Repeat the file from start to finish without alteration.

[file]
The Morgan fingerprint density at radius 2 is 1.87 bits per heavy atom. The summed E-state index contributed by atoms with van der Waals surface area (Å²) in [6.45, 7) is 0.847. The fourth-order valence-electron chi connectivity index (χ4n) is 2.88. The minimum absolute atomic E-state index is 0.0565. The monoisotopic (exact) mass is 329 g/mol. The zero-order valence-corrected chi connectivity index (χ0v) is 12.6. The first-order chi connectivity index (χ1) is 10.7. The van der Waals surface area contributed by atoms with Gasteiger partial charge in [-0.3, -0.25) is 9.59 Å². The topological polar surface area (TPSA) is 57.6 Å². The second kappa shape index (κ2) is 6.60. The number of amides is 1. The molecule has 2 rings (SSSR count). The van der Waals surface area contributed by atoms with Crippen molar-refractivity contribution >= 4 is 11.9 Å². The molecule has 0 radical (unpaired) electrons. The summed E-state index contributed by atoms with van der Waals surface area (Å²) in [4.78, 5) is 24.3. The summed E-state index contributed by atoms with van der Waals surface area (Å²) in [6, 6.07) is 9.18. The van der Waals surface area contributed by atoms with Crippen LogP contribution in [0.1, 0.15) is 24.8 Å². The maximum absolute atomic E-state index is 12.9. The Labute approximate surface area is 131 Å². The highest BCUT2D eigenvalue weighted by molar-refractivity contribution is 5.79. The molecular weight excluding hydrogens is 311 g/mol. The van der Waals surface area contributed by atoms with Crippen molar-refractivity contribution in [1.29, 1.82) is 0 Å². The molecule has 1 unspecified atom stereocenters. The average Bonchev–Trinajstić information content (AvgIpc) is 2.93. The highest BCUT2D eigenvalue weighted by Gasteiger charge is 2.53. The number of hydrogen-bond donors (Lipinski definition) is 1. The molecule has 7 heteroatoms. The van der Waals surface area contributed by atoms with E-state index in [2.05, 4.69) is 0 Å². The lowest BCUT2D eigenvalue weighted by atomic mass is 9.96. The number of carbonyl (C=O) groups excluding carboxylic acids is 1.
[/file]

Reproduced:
The Morgan fingerprint density at radius 2 is 1.87 bits per heavy atom. The summed E-state index contributed by atoms with van der Waals surface area (Å²) in [6.45, 7) is 0.847. The fourth-order valence-electron chi connectivity index (χ4n) is 2.88. The minimum absolute atomic E-state index is 0.0565. The monoisotopic (exact) mass is 329 g/mol. The zero-order valence-corrected chi connectivity index (χ0v) is 12.6. The first-order chi connectivity index (χ1) is 10.7. The van der Waals surface area contributed by atoms with Gasteiger partial charge in [-0.3, -0.25) is 9.59 Å². The topological polar surface area (TPSA) is 57.6 Å². The second kappa shape index (κ2) is 6.60. The number of amides is 1. The molecule has 2 rings (SSSR count). The van der Waals surface area contributed by atoms with Crippen molar-refractivity contribution >= 4 is 11.9 Å². The molecule has 0 radical (unpaired) electrons. The summed E-state index contributed by atoms with van der Waals surface area (Å²) in [4.78, 5) is 24.3. The summed E-state index contributed by atoms with van der Waals surface area (Å²) in [6, 6.07) is 9.18. The van der Waals surface area contributed by atoms with Crippen LogP contribution in [0.1, 0.15) is 24.8 Å². The maximum absolute atomic E-state index is 12.9. The Labute approximate surface area is 131 Å². The highest BCUT2D eigenvalue weighted by molar-refractivity contribution is 5.79. The molecular weight excluding hydrogens is 311 g/mol. The van der Waals surface area contributed by atoms with Crippen molar-refractivity contribution in [1.29, 1.82) is 0 Å². The molecule has 1 unspecified atom stereocenters. The average Bonchev–Trinajstić information content (AvgIpc) is 2.93. The highest BCUT2D eigenvalue weighted by Gasteiger charge is 2.53. The number of hydrogen-bond donors (Lipinski definition) is 1. The molecule has 7 heteroatoms. The van der Waals surface area contributed by atoms with E-state index in [2.05, 4.69) is 0 Å². The lowest BCUT2D eigenvalue weighted by atomic mass is 9.96. The number of carbonyl (C=O) groups excluding carboxylic acids is 1.